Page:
December 8, 2022

Brighton Journal

Complete News World

Infiltrating a psychiatric hospital, the journalist made a gruesome discovery: “How are they going to get me out?”

Many claim to have witnessed paranormal events. However, some stories sound like fiction, almost straight out of a horror movie and only possible in a cinematic context. And the most popular programs are O Videos of an unsuspecting man or woman entering an abandoned house with a video camera and a flashlight that looks for ghosts or other things appealing to the human eye. Nellie Bly, an American journalist, is included in this group.

After spending ten days in a psychiatric hospital, the woman immortalized her experiences, a period in which he witnessed horrifying and extremely sinister events. The drama began when he asked the famous and renowned journalist Joseph Pulitzer: “How are they going to get me out once I get there?” To which the author replied clearly, succinctly and succinctly: “I don’t know, but we’ll get you out.” That answer was Bly’s introduction to the world in 1887, when he was 23 years old.

Nellie Bly, a pioneer in investigative journalismTwitter @OsterrPrussian

Posing as an immigrant with economic and psychological problems, the young woman infiltrated Blackwell’s Island Psychiatric Hospital for Women in New York, United States. Already within that space, he began writing what would become his future book, Ten days in a psychiatric hospital. In this he explained in detail the treatment given to the patients in that mysterious place.

In the preface, he recalls, “The feeling of satisfaction at having reached my destination as I was driven through beautiful countryside to the refuge. She blushed slightly with an expression of frustration In the faces of my comrades.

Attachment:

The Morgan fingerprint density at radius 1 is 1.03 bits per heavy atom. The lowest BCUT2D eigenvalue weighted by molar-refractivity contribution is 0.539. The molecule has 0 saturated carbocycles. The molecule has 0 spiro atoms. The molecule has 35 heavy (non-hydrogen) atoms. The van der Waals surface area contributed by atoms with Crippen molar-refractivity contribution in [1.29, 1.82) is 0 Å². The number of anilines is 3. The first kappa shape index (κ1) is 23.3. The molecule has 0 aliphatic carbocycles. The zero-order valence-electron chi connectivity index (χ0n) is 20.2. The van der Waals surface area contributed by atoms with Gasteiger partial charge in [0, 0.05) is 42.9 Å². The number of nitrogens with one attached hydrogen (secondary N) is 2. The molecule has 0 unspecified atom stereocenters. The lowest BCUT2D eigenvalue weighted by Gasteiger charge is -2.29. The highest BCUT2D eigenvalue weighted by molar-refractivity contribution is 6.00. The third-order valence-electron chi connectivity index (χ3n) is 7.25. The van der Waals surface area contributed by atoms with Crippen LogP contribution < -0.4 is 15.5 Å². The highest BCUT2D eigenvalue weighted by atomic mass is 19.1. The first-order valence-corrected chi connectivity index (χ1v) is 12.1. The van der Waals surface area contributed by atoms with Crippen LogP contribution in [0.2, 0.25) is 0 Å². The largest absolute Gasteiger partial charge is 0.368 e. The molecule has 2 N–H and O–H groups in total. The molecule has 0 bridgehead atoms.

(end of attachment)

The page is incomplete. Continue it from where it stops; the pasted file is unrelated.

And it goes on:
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At that time, she was unable to cope with the plight of being admitted to a mental hospital, and she did not know the plight of other women. Then he realized the platform he had entered. The first thing he saw on his entrance was the deteriorating physical and mental condition of the patients. Victims of all kinds of abuse.

“What a mysterious thing madness is. I have seen patients whose lips are permanently sealed in silence. They live, breathe, eat; “There is human life, but there is something that the human body does not need, but cannot exist without, it has disappeared,” he said. Beyond a brief description of the place, Bly also brought his notes, Because he witnessed horrific incidents related to the treatment the patients received.

Nellie Bly
Nellie BlyFile, archive

Later, she told a story in which her roommate was shivering from the cold, the nurses were sleeping with sheets, and she had a seizure so she left. Considering the situation and the journalist’s claims, one of the participants limited himself to saying: “Let her fall to the ground, and she will learn her lesson.”

This remained forever in Bly’s mind, who, in the midst of his work, could not believe the mistreatment to which patients were subjected. Many boarding schools lacked economic stability, so without a roof over their heads, they begged on the cold streets of nineteenth-century New York. After 10 days of confinement in the shelter, He used to carry a notebook full of notes of his experiences which he expressed in his literary work. However, the court summoned her to explain how she managed to trick the police into entering the hideous place.

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The publisher wrote several books and articles on the working conditions of American women at the time. An example is a newspaper article New York WorldIt was titled, openly and knowingly about the racial situation in his country “Nellie Bly Tells What It Means to Be a White Slave”.

Nellie Bly book cover
Nellie Bly book coverFile, archive

In that article, A Lower East Side factory in the Big Apple condemned the working conditions of the women who worked thereHe did fieldwork there as well as in the asylum.

Her level of relevance in the New York media earned her much criticism from her male colleagues in various media outlets across the country. A clear example is Erasmus Wilson, a journalist who did not approve of women entering the same profession. In her words, she saw “women working outside the home as a monstrosity”.

However, Bly’s remonstrances paid off. Thanks to her reports, books and articles in the media, great improvements were made in terms of living, working and health conditions for women in the country. In addition, their demands were strengthened by the growing desire to legalize the vote for American women.